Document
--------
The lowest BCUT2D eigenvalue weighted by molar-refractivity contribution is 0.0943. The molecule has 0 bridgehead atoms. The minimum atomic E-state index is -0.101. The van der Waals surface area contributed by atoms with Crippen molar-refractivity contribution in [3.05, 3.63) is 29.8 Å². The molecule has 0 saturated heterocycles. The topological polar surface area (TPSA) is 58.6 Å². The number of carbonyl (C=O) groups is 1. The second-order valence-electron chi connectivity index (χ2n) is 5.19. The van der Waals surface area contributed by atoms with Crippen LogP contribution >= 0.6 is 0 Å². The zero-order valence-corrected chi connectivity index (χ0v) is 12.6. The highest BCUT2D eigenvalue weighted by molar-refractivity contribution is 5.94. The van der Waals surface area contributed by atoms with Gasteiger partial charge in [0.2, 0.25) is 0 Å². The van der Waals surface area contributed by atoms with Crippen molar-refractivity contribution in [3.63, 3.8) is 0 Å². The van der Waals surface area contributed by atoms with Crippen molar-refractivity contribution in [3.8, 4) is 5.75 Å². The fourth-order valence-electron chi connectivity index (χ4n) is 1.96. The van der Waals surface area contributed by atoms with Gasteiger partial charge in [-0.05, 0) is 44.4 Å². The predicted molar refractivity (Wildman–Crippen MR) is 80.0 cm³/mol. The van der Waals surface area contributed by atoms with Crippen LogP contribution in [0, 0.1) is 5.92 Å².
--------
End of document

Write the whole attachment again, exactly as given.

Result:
The lowest BCUT2D eigenvalue weighted by molar-refractivity contribution is 0.0943. The molecule has 0 bridgehead atoms. The minimum atomic E-state index is -0.101. The van der Waals surface area contributed by atoms with Crippen molar-refractivity contribution in [3.05, 3.63) is 29.8 Å². The molecule has 0 saturated heterocycles. The topological polar surface area (TPSA) is 58.6 Å². The number of carbonyl (C=O) groups is 1. The second-order valence-electron chi connectivity index (χ2n) is 5.19. The van der Waals surface area contributed by atoms with Crippen LogP contribution >= 0.6 is 0 Å². The zero-order valence-corrected chi connectivity index (χ0v) is 12.6. The highest BCUT2D eigenvalue weighted by molar-refractivity contribution is 5.94. The van der Waals surface area contributed by atoms with Gasteiger partial charge in [0.2, 0.25) is 0 Å². The van der Waals surface area contributed by atoms with Crippen molar-refractivity contribution in [3.63, 3.8) is 0 Å². The van der Waals surface area contributed by atoms with Crippen molar-refractivity contribution in [3.8, 4) is 5.75 Å². The fourth-order valence-electron chi connectivity index (χ4n) is 1.96. The van der Waals surface area contributed by atoms with Gasteiger partial charge in [-0.05, 0) is 44.4 Å². The predicted molar refractivity (Wildman–Crippen MR) is 80.0 cm³/mol. The van der Waals surface area contributed by atoms with Crippen LogP contribution in [0, 0.1) is 5.92 Å².